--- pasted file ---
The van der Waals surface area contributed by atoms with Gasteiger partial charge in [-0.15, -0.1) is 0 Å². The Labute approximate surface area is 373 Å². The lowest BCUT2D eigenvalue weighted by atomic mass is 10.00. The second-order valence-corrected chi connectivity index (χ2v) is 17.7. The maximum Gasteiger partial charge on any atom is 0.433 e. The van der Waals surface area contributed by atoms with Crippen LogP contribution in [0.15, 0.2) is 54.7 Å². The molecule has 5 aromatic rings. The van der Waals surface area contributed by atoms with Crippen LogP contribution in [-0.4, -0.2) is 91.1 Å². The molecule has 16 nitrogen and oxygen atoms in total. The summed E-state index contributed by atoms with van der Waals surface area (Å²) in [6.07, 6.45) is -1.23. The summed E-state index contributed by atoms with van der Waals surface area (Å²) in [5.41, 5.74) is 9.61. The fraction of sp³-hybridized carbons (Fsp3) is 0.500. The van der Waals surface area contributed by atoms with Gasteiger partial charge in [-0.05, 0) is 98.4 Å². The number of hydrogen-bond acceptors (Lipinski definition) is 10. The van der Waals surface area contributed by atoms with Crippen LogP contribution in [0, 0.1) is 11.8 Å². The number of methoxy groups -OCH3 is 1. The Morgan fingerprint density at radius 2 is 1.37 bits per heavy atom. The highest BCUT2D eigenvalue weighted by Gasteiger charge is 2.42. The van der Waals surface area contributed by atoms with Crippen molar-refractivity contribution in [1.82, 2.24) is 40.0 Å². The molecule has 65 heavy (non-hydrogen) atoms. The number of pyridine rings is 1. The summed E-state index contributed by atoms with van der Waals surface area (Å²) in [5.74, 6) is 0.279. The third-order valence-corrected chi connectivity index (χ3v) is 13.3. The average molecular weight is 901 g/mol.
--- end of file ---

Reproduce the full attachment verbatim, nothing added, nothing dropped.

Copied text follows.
The van der Waals surface area contributed by atoms with Gasteiger partial charge in [-0.15, -0.1) is 0 Å². The Labute approximate surface area is 373 Å². The lowest BCUT2D eigenvalue weighted by atomic mass is 10.00. The second-order valence-corrected chi connectivity index (χ2v) is 17.7. The maximum Gasteiger partial charge on any atom is 0.433 e. The van der Waals surface area contributed by atoms with Crippen LogP contribution in [0.15, 0.2) is 54.7 Å². The molecule has 5 aromatic rings. The van der Waals surface area contributed by atoms with Crippen LogP contribution in [-0.4, -0.2) is 91.1 Å². The molecule has 16 nitrogen and oxygen atoms in total. The summed E-state index contributed by atoms with van der Waals surface area (Å²) in [6.07, 6.45) is -1.23. The summed E-state index contributed by atoms with van der Waals surface area (Å²) in [5.41, 5.74) is 9.61. The fraction of sp³-hybridized carbons (Fsp3) is 0.500. The van der Waals surface area contributed by atoms with Gasteiger partial charge in [-0.05, 0) is 98.4 Å². The number of hydrogen-bond acceptors (Lipinski definition) is 10. The van der Waals surface area contributed by atoms with Crippen LogP contribution in [0, 0.1) is 11.8 Å². The number of methoxy groups -OCH3 is 1. The Morgan fingerprint density at radius 2 is 1.37 bits per heavy atom. The highest BCUT2D eigenvalue weighted by Gasteiger charge is 2.42. The van der Waals surface area contributed by atoms with Crippen molar-refractivity contribution in [1.82, 2.24) is 40.0 Å². The molecule has 65 heavy (non-hydrogen) atoms. The number of pyridine rings is 1. The summed E-state index contributed by atoms with van der Waals surface area (Å²) in [5.74, 6) is 0.279. The third-order valence-corrected chi connectivity index (χ3v) is 13.3. The average molecular weight is 901 g/mol.